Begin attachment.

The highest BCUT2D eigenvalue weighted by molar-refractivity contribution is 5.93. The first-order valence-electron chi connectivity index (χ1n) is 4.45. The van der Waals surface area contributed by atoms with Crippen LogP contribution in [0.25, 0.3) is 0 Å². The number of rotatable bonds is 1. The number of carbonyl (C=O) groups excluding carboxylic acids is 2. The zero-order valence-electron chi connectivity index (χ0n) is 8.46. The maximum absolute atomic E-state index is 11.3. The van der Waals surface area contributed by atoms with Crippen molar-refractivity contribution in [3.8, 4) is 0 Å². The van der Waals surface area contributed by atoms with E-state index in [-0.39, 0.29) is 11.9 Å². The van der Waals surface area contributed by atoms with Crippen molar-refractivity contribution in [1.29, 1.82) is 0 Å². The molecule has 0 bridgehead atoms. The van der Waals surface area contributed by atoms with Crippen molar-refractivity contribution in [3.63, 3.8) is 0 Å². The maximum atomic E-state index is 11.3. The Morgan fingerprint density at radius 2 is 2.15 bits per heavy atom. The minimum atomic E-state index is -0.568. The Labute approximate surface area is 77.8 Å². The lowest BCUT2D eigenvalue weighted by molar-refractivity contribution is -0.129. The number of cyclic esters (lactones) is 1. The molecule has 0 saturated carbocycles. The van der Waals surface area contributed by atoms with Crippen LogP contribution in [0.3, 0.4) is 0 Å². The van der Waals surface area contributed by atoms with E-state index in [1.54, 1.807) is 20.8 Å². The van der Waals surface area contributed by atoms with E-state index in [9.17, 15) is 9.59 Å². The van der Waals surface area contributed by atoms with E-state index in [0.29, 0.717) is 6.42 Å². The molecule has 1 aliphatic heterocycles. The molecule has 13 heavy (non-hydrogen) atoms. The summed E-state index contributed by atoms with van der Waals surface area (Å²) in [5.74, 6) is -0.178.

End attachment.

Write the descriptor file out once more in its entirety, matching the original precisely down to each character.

The highest BCUT2D eigenvalue weighted by molar-refractivity contribution is 5.93. The first-order valence-electron chi connectivity index (χ1n) is 4.45. The van der Waals surface area contributed by atoms with Crippen LogP contribution in [0.25, 0.3) is 0 Å². The number of rotatable bonds is 1. The number of carbonyl (C=O) groups excluding carboxylic acids is 2. The zero-order valence-electron chi connectivity index (χ0n) is 8.46. The maximum absolute atomic E-state index is 11.3. The van der Waals surface area contributed by atoms with Crippen molar-refractivity contribution in [3.8, 4) is 0 Å². The van der Waals surface area contributed by atoms with E-state index in [-0.39, 0.29) is 11.9 Å². The van der Waals surface area contributed by atoms with Crippen molar-refractivity contribution in [1.29, 1.82) is 0 Å². The molecule has 0 bridgehead atoms. The van der Waals surface area contributed by atoms with Crippen molar-refractivity contribution in [3.63, 3.8) is 0 Å². The maximum atomic E-state index is 11.3. The Morgan fingerprint density at radius 2 is 2.15 bits per heavy atom. The minimum atomic E-state index is -0.568. The Labute approximate surface area is 77.8 Å². The lowest BCUT2D eigenvalue weighted by molar-refractivity contribution is -0.129. The number of cyclic esters (lactones) is 1. The molecule has 0 saturated carbocycles. The van der Waals surface area contributed by atoms with Crippen LogP contribution in [0.3, 0.4) is 0 Å². The van der Waals surface area contributed by atoms with E-state index in [1.54, 1.807) is 20.8 Å². The van der Waals surface area contributed by atoms with E-state index in [9.17, 15) is 9.59 Å². The van der Waals surface area contributed by atoms with E-state index in [0.29, 0.717) is 6.42 Å². The molecule has 1 aliphatic heterocycles. The molecule has 13 heavy (non-hydrogen) atoms. The summed E-state index contributed by atoms with van der Waals surface area (Å²) in [5.74, 6) is -0.178.